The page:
His opinion is that the world is racist, or anti-semitic or simply very opinionated about the backgrounds of peoples and habits attributed to them (whether rightly or not). He did not say in any of the tapes that I heard that this was HIS shared opinion. In fact, when she asked him about why he would not take a stand to change this state of affairs, he said very matter of factly that he did not feel he could make a change. And therefore, in order to live in this world, in a matter in which he had become accustomed over so many years, he made a choice to not try to change the world view. This is like exercising your right not to vote. Sure we have the right to vote, and far too many people do not vote in elections. Isn't there choosing not to vote a demonstration of their feeling of powerlessness to make a change? Is Mr. Sterling to be judged differently because he has more money than the next person? Isn't everyone's vote supposed to be counted equally in this country?
And once I came to the conclusion that he was taking an approach of INACTION or possibly even avoidance, the rest of the conversations I heard on the tapes got filtered through a different lense.
No longer were his comments about black people or hispanics per se. But rather, they were about his concern that he would be stoking fires in a conversation he simply wanted to avoid – and not because he was racist but rather because he wanted to continue living a vanilla life in a rainbow world that so far had given him lots more ups than downs.
Now let's be clear. I think what he said sucks because no one should ever feel powerless in this country to think we can't effect change. But at the same time, rich people and poor people all need therapy for their own particular issues. Howard Stern loves to talk about all the days in the week he goes to therapy. It's hard for me to relate to in all honesty because I put him up on so many pedestals for things he's done in his life. At the same time though, there's so many gaps in his pursuit of happiness that it sort of does make sense why he can't find a way to cope with the world and extract all the goodness from it instead of getting bogged down by all the distractions.
Well just because Mr Sterling is a public figure and a wealthy one at that does not mean that life is easy for him. We all face challenges of getting along in this world and finding our way. It's called the pursuit of happiness in our heritage because it simply isn't easy. But it is our right to pursue it in any way we see fit and in the privacy of our own homes and as long as we don't impinge on the rights of others.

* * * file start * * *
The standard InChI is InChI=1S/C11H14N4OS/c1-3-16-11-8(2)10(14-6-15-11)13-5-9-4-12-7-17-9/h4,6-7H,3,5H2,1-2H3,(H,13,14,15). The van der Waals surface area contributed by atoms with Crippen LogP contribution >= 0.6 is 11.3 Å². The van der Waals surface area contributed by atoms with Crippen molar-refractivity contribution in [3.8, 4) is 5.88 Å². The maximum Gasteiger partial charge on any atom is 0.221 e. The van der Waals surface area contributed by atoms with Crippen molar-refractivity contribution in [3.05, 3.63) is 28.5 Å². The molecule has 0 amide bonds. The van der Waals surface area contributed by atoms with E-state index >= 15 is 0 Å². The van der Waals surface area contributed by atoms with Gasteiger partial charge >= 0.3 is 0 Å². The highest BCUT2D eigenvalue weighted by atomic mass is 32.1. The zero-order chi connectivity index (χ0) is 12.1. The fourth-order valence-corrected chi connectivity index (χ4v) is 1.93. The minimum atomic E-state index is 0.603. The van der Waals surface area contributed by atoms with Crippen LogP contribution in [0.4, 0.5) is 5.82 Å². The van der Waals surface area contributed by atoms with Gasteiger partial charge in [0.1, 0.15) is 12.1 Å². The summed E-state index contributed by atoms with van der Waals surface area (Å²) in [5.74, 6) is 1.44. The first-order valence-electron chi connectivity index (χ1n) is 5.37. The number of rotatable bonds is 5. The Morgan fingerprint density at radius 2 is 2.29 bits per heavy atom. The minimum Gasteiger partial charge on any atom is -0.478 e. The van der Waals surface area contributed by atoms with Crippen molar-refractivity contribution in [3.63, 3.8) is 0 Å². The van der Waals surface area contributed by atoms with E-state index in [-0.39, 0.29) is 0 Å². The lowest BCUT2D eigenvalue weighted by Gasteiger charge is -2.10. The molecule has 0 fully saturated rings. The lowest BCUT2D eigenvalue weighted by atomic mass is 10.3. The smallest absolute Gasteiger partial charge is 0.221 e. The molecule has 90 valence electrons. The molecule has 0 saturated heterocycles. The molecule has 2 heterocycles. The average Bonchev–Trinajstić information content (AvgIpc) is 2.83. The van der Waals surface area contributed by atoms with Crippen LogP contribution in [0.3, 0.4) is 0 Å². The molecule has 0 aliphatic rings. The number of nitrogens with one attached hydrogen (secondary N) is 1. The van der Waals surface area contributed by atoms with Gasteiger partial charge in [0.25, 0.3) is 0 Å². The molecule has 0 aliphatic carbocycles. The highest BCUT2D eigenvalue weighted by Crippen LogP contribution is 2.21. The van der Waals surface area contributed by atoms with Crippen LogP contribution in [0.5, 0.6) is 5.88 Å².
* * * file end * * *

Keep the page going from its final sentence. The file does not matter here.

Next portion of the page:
And this is ultimately why I felt compelled to write this brief siloloquy (because how many people will really read this current monlogue). I may not like very many things and yet I hope that if I share my dislikes privately with a trusted person that those dislikes don't end up being broadcast on the front pages of the newspapers (sorry for this soon to be antiquated reference point). And if they do get broadcasted I think it's shameful for people to reward the perpetrators of these violations of one's inalienable rights to privacy. And most importantly, if my views are not impinging on other people's liberties or rights, then those same views are simply protected and should not be subject to anyone's assessment without my volunteering my views for others' review. If Mr Sterling, or anyone for that matter, is looking to live in this world and find a way to cope with the demands and pressures and judgments (whether real or assumed) then we owe it to each other to respect personal and private opinions (again, so long as they do not impinge on other people's rights or liberties) and hold our privacy laws to a very, very high standard.
Now I will conclude with this final thought. As this now newsworthy distraction from larger issues in the world tragically gains more traction and attention, it appears that Mr. Sterling has previously made comments on numerous occasions that suggest he has a racist perspective on the world. And that he may actually exhibit racist tendencies too. I am not a fan of such actions if they be true. I have not read more articles on Donald Sterling because honestly I have more compelling and interesting things to do like play with my new rescue dog Meatball (ok, the kids call her Lacey), rough it up with the kids or listen to another replay of the Sirius XM town hall with Billy Joel yesterday.
My point is that from the tapes I heard, Donald Sterling got shafted. He has been judged unfairly and readers should consider that this episode should be reframed as a battle cry for help from Donald's friend that the perceptions of the world should be challenged. Despite the fact that we've elected a non-white President, is Mr Sterling right that we still live in a racially charged society where even people of wealth feel that they have to hide their true feelings and just submit to the will of the People.
I ask you this based on my analysis of the tapes:
Is it possible that Donald Sterling really is not a racist and was too chicken to say otherwise even in the privacy of his own residence?
And if so, is this not a sorrier state of affairs than his alleged racist comments?
I reserve my final opinion for the moment as i know there are more tapes to hear. But at the same time, an episode of something on Netlfix is calling me. Priorities priorities.